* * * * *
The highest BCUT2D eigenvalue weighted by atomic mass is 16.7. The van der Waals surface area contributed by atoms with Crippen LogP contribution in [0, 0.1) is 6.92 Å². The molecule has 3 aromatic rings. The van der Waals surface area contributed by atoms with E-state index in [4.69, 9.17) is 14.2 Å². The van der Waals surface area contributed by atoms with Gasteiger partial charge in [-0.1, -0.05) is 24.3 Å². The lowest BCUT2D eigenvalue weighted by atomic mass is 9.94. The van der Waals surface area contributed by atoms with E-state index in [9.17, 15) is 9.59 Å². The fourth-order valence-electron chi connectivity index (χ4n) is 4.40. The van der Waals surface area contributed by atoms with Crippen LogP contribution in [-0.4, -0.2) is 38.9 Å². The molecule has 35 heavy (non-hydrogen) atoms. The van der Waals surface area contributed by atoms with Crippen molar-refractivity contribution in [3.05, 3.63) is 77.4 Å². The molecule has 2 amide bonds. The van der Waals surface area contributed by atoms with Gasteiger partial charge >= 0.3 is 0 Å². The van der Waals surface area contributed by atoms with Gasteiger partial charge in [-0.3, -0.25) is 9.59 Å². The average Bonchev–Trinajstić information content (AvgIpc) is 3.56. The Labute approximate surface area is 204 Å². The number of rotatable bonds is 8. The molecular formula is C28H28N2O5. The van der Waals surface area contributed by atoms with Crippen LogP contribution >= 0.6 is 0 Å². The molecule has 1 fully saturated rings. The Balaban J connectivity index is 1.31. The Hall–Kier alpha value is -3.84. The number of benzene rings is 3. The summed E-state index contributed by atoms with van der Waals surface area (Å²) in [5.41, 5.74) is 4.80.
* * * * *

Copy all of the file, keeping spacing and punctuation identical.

The highest BCUT2D eigenvalue weighted by atomic mass is 16.7. The van der Waals surface area contributed by atoms with Crippen LogP contribution in [0, 0.1) is 6.92 Å². The molecule has 3 aromatic rings. The van der Waals surface area contributed by atoms with E-state index in [4.69, 9.17) is 14.2 Å². The van der Waals surface area contributed by atoms with Gasteiger partial charge in [-0.1, -0.05) is 24.3 Å². The lowest BCUT2D eigenvalue weighted by atomic mass is 9.94. The van der Waals surface area contributed by atoms with E-state index in [9.17, 15) is 9.59 Å². The fourth-order valence-electron chi connectivity index (χ4n) is 4.40. The van der Waals surface area contributed by atoms with Crippen LogP contribution in [-0.4, -0.2) is 38.9 Å². The molecule has 35 heavy (non-hydrogen) atoms. The van der Waals surface area contributed by atoms with Crippen molar-refractivity contribution in [3.05, 3.63) is 77.4 Å². The molecule has 2 amide bonds. The van der Waals surface area contributed by atoms with Gasteiger partial charge >= 0.3 is 0 Å². The van der Waals surface area contributed by atoms with Gasteiger partial charge in [-0.3, -0.25) is 9.59 Å². The average Bonchev–Trinajstić information content (AvgIpc) is 3.56. The Labute approximate surface area is 204 Å². The number of rotatable bonds is 8. The molecular formula is C28H28N2O5. The van der Waals surface area contributed by atoms with Crippen LogP contribution >= 0.6 is 0 Å². The molecule has 1 fully saturated rings. The Balaban J connectivity index is 1.31. The Hall–Kier alpha value is -3.84. The number of benzene rings is 3. The summed E-state index contributed by atoms with van der Waals surface area (Å²) in [5.41, 5.74) is 4.80.